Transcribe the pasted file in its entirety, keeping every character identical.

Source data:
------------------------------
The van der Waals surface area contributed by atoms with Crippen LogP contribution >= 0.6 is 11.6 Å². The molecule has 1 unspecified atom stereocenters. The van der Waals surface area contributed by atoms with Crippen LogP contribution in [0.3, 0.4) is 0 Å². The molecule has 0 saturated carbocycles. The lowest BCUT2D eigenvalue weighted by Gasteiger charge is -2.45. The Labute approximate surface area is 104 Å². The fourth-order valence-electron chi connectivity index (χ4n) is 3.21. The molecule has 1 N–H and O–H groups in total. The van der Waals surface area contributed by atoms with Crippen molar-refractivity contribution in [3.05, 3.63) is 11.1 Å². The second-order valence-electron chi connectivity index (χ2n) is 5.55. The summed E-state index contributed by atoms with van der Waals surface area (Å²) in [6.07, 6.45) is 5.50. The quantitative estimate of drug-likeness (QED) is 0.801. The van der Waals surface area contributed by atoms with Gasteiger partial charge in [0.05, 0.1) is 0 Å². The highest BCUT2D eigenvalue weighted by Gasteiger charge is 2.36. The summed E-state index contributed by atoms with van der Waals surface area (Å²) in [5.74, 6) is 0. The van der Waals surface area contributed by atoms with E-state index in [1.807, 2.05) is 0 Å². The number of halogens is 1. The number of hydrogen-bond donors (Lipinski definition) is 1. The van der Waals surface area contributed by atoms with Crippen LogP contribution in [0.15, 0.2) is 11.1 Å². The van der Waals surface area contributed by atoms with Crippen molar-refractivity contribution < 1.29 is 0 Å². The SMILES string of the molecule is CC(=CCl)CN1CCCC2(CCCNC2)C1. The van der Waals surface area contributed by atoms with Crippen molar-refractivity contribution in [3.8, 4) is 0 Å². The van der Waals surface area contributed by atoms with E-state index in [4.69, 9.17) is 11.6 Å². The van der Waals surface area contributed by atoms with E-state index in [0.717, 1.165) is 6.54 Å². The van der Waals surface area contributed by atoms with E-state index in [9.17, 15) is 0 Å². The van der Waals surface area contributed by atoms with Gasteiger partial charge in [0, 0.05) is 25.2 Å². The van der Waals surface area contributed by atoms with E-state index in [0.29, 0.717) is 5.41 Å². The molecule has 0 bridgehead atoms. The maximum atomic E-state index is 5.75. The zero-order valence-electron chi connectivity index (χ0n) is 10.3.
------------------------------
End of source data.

The van der Waals surface area contributed by atoms with Crippen LogP contribution >= 0.6 is 11.6 Å². The molecule has 1 unspecified atom stereocenters. The van der Waals surface area contributed by atoms with Crippen LogP contribution in [0.3, 0.4) is 0 Å². The molecule has 0 saturated carbocycles. The lowest BCUT2D eigenvalue weighted by Gasteiger charge is -2.45. The Labute approximate surface area is 104 Å². The fourth-order valence-electron chi connectivity index (χ4n) is 3.21. The molecule has 1 N–H and O–H groups in total. The van der Waals surface area contributed by atoms with Crippen molar-refractivity contribution in [3.05, 3.63) is 11.1 Å². The second-order valence-electron chi connectivity index (χ2n) is 5.55. The summed E-state index contributed by atoms with van der Waals surface area (Å²) in [6.07, 6.45) is 5.50. The quantitative estimate of drug-likeness (QED) is 0.801. The van der Waals surface area contributed by atoms with Gasteiger partial charge in [0.05, 0.1) is 0 Å². The highest BCUT2D eigenvalue weighted by Gasteiger charge is 2.36. The summed E-state index contributed by atoms with van der Waals surface area (Å²) in [5.74, 6) is 0. The van der Waals surface area contributed by atoms with E-state index in [1.807, 2.05) is 0 Å². The number of halogens is 1. The number of hydrogen-bond donors (Lipinski definition) is 1. The van der Waals surface area contributed by atoms with Crippen LogP contribution in [0.15, 0.2) is 11.1 Å². The van der Waals surface area contributed by atoms with Crippen molar-refractivity contribution < 1.29 is 0 Å². The SMILES string of the molecule is CC(=CCl)CN1CCCC2(CCCNC2)C1. The van der Waals surface area contributed by atoms with Crippen molar-refractivity contribution in [3.8, 4) is 0 Å². The van der Waals surface area contributed by atoms with E-state index in [4.69, 9.17) is 11.6 Å². The van der Waals surface area contributed by atoms with E-state index in [0.717, 1.165) is 6.54 Å². The van der Waals surface area contributed by atoms with E-state index in [9.17, 15) is 0 Å². The van der Waals surface area contributed by atoms with Gasteiger partial charge in [0, 0.05) is 25.2 Å². The van der Waals surface area contributed by atoms with E-state index in [0.29, 0.717) is 5.41 Å². The molecule has 0 bridgehead atoms. The maximum atomic E-state index is 5.75. The zero-order valence-electron chi connectivity index (χ0n) is 10.3.